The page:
• BREATHE THROUGH CROWNING. You can ask your husband, provider, doula, or others to help with this if needed. Some women are just naturally strong pushers and have a very strong fetal ejection reflex, their fundus extra efficient at pushing their baby out. When we are able to slow down that crowning a bit and allow the perineum time to stretch, it can greatly reduce your chance of tearing. Breathing techniques like horse lips, humming, blowing through an imaginary straw, or similar can all help in these moments to slow that crowning down. That "ring of fire" moment of crowning can be reframed and instead pictured and talked about as a big stretching and opening sensation.

  • CONSIDER WARM COMPRESSES. If desired, warm washcloths can be applied to the perineum at crowning to help slow it down a bit but also to give some support and counterpressure to the perineum while the head comes out. This should only be done with the mother's permission, of course.

  • BIRTH IN THE WATER. Immersion in hot water also acts as a natural counterpressure during crowning. The water can also hydrate the tissues making them more flexible and resilient. The water also makes it easier to get into different positions like hands and knees that are more conducive to not tearing.

  • KEEP HANDS AND FINGERS OUT OF THE VAGINA. Some providers are VERY handsy as mom pushes. They have fingers and sometimes whole hands inside the mothers vagina, saying they want to "help stretch her out" so the baby can come down. Research and experience show that this actually leads to MORE tearing. Nothing should be going UP and IN while your body is trying to get a baby DOWN and OUT. Since there's a lot more blood and fluid flow into the vaginal canal during birth that "stretching" can actually be what causes damage to that extra sensitive and vulnerable tissue. No one should be "stretching you out" and it should go without saying but this can also obviously be incredibly painful.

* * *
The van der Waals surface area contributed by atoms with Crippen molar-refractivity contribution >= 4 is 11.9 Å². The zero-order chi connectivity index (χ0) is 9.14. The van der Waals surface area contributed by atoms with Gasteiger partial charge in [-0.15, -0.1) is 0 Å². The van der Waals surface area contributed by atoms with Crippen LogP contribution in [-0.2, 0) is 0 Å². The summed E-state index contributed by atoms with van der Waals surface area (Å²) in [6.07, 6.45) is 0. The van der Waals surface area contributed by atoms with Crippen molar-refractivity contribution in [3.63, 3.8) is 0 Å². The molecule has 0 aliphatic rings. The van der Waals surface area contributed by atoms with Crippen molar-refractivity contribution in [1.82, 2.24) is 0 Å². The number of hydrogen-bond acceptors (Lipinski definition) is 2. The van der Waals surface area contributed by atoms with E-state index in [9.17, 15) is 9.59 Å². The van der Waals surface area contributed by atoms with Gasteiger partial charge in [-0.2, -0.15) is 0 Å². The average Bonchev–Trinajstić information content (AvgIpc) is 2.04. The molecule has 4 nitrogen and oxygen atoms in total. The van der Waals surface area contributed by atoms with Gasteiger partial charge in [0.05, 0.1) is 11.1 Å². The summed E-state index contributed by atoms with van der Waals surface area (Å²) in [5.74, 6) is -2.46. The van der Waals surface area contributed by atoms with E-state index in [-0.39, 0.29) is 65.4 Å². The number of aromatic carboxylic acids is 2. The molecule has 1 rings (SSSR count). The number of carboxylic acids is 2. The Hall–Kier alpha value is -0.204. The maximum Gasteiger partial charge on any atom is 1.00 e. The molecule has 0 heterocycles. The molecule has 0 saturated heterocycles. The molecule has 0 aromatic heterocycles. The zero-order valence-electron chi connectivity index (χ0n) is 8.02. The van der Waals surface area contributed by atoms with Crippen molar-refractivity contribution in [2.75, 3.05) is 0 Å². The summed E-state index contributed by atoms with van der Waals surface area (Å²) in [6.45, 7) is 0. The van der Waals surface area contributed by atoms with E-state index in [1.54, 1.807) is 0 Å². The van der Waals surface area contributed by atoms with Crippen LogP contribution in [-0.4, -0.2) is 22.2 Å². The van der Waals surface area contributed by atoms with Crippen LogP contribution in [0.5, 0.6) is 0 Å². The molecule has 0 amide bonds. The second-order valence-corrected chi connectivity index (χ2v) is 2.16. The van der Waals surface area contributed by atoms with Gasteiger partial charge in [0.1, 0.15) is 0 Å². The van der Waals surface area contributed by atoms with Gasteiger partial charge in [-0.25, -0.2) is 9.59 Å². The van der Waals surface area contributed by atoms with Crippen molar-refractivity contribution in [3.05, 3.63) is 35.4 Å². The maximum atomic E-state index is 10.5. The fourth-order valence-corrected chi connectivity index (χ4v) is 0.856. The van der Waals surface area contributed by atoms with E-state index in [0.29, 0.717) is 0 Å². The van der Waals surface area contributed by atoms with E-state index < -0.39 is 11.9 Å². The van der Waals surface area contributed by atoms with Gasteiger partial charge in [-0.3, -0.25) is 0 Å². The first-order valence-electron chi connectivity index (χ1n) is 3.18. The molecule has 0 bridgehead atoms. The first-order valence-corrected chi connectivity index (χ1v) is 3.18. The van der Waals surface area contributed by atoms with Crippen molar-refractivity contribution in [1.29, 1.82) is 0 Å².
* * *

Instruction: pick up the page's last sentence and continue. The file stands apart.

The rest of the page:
• HYDRATE AND NOURISH YOURSELF WELL. Make sure you are well hydrated before and during labor so your tissues are resilient. You should be doing this anyway but nourish yourself well all throughout pregnancy with real foods, especially bone broth, collagen, vitamin E, fish oil, and healthy fats. Proper nutrition and nourishment will give you healthier tissue that is more elastic and able to stretch well.

  • NO EPISIOTOMY. While once very common in medicalized birth, it's become abundantly clear that episiotomies (a cut with scissors intentionally made by the doctor or midwife into the woman's perineum as baby is crowning) INCREASE the rate of complicated tears. Once that tissue is compromised by a cut, it's far easier for it to continue to rip down. Imagine a piece of fabric with a cut in it and how much easier it tears once cut than before. It's also a guaranteed laceration versus a possible one. Thankfully, most providers' episiotomy rates are much lower now than decades ago but there are still many obstetricians out there who use them liberally or without need. Talk clearly with your provider beforehand about their episiotomy rate.

  • What about perineal massage? A lot of people talk about perineal massage before birth as a way to prevent tearing. There are lots of various methods, all involving inserting fingers or devices into the vagina during the weeks before birth to stretch the tissue. We don't personally recommend it because the research is very mixed on whether it helps or whether it can actually damage the tissue and lead to more tears or even infection. Our bodies are designed to get babies out without having to do painful "massage" techniques or insert devices or fingers to strain that tissue beforehand. Also important to remember that the physiology of labor can't be replicated beforehand and when the time comes, the hormones, blood flow, and elasticity of the tissue are designed to work in those moments of crowning and not before. Sometimes that type of bodywork or "massage" (it's not much like a massage, though!) can help a woman familiarize herself with that part of her body and work on overcoming emotional or mental roadblocks she may have. However, overall it's not recommended as a way to prevent tearing and can sometimes even contribute to a lack of trust in the body and the design of birth.